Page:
Facebook Is Still Hiding Crucial Russia Intel From the Public

Fake news, bogus accounts, Kremlin-sponsored trolls—and little transparency.

Jaap Arriens/NurPhoto via ZUMA Press

Let our journalists help you make sense of the noise: Subscribe to the Mother Jones Daily newsletter and get a recap of news that matters.

Facebook is feeling the heat this week as further details emerge on Russia’s use of its platform to monkeywrench America’s electoral process—the sowing of disinformation and political discord via six-figure ad buys, fake events pages, and Kremlin-sponsored trolling operations.

On Tuesday, the leaders of the Senate Select Committee on Intelligence said they may haul company execs in front of the committee to explain Facebook’s revelation that “inauthentic accounts” linked to Russia purchased political messenging ads during the 2016 campaign. “Now that we’ve opened up this avenue of social media, it’s of great interest for us to get a full accounting from everyone who operates in the space if in fact foreign money found its way in to finance any of the efforts on social media,” Sen. Richard Burr (R-N.C.), the committee chairman, told the Wall Street Journal. Sen. Mark Warner (D-Va.) added that he questions “whether Facebook has put near the amount of resources they need into getting us all the facts.” 

On September 6, Alex Stamos, Facebook’s chief security officer, revealed in a post that the company had “found approximately $100,000 in ad spending from June of 2015 to May of 2017—associated with roughly 3,000 ads—that was connected to about 470 inauthentic accounts and Pages in violation of our policies.” The company’s analysis “suggests these accounts and Pages were affiliated with one another and likely operated out of Russia.” Facebook has shut down the accounts and “shared our findings with US authorities,” Stamos wrote. But while he said roughly a quarter of the ads were geographically targeted and gave examples of the general subject matter—guns, LGBT issues, etc—Stamos did not reveal where the the ads actually appeared or detail any of their specific content.

Although $100,000 may not sound like a lot, The Daily Beast reported that the Russia-linked ads—which it said demonized Hillary Clinton and stirred up controversial election topics such as illegal immigration and Muslim extremism—may have reached up to 70 million people and gotten hundreds of millions of “impressions.” The bogus accounts didn’t just buy ads, the Beast revealed, they also created events pages to organize rallies and urge Americans to protest in the streets.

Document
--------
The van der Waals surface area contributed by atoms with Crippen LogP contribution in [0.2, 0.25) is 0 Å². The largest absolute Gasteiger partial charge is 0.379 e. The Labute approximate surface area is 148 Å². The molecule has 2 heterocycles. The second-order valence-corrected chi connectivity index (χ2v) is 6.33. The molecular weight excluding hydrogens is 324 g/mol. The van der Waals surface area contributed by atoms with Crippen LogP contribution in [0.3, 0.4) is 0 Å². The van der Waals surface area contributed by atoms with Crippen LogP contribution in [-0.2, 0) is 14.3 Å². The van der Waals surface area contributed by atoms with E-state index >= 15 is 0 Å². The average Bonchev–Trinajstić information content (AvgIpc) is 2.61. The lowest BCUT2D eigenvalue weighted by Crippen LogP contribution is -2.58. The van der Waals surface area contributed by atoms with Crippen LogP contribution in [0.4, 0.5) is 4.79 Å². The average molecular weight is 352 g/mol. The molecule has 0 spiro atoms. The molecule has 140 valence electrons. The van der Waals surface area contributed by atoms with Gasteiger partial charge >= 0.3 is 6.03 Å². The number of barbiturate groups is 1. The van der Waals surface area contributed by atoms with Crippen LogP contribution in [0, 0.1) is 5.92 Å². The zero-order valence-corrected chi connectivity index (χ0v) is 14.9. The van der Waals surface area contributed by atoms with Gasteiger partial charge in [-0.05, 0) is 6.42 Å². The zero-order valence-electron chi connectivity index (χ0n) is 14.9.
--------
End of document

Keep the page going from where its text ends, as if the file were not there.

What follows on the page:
In a development that jibes with the plot of the latest season of Homeland, a New York Times investigation presented evidence that thousands of fake accounts posing as everyday Americans may have been used to spread anti-Clinton messages on Facebook and also Twitter—a platform that has its own problems with disinformation, as Mother Jones reported in April.

Since the election—if not earlier—it has been clear that Facebook was central to Russia’s efforts to hijack the election. And there have been numerous reports detailing other failings—the rampant use of Facebook as a fake-news platform by profit-seeking Macedonians, for instance, and the company’s tendency to create political echo chambers for legitimate users.

Amid heavy criticism, Facebook has taken modest steps. In April, it published a white paper on its perceived role in information operations and its efforts to address the problems. In November, after saying it was “crazy” to conclude that fake news on Facebook had affected the outcome of the election, CEO Mark Zuckerberg announced that his company would work with outside fact-checking groups to help it flag misleading items.

But some of those fact checkers are already frustrated because they feel the company hasn’t been transparent enough—even with them: “I would say that the general lack of information—not only data—given by Facebook is a concern for a majority of publishers,” Adrien Sénécat, a journalist at Facebook fact-checking partner Le Monde, told Politico.

Facebook’s attempts to redeem itself, writes BuzzFeed‘s Ben Smith, may be too little, too late: “The company was pleased as recently as 2014 to be seen as a major political player,” Smith notes. “Back then, it was eager to work on a project sharing sentiment data. I wrote a piece announcing the partnership and predicting that Facebook would ‘replace television advertising as the place where American elections are fought and won.’ That was exactly what happened, and it is viewed by many as a disaster.”


Headshot of Editor in Chief of Mother Jones, Clara Jeffery

It sure feels that way to me, and here at Mother Jones, we’ve been thinking a lot about what journalism needs to do differently, and how we can have the biggest impact.

We kept coming back to one word: corruption. Democracy and the rule of law being undermined by those with wealth and power for their own gain. So we're launching an ambitious Mother Jones Corruption Project to do deep, time-intensive reporting on systemic corruption, and asking the MoJo community to help crowdfund it.

We aim to hire, build a team, and give them the time and space needed to understand how we got here and how we might get out. We want to dig into the forces and decisions that have allowed massive conflicts of interest, influence peddling, and win-at-all-costs politics to flourish.

It's unlike anything we've done, and we have seed funding to get started, but we're looking to raise $500,000 from readers by July when we'll be making key budgeting decisions—and the more resources we have by then, the deeper we can dig. If our plan sounds good to you, please help kickstart it with a tax-deductible donation today.

Thanks for reading—whether or not you can pitch in today, or ever, I'm glad you're with us.

Signed by Clara Jeffery

Clara Jeffery, Editor-in-Chief

payment methods

We Recommend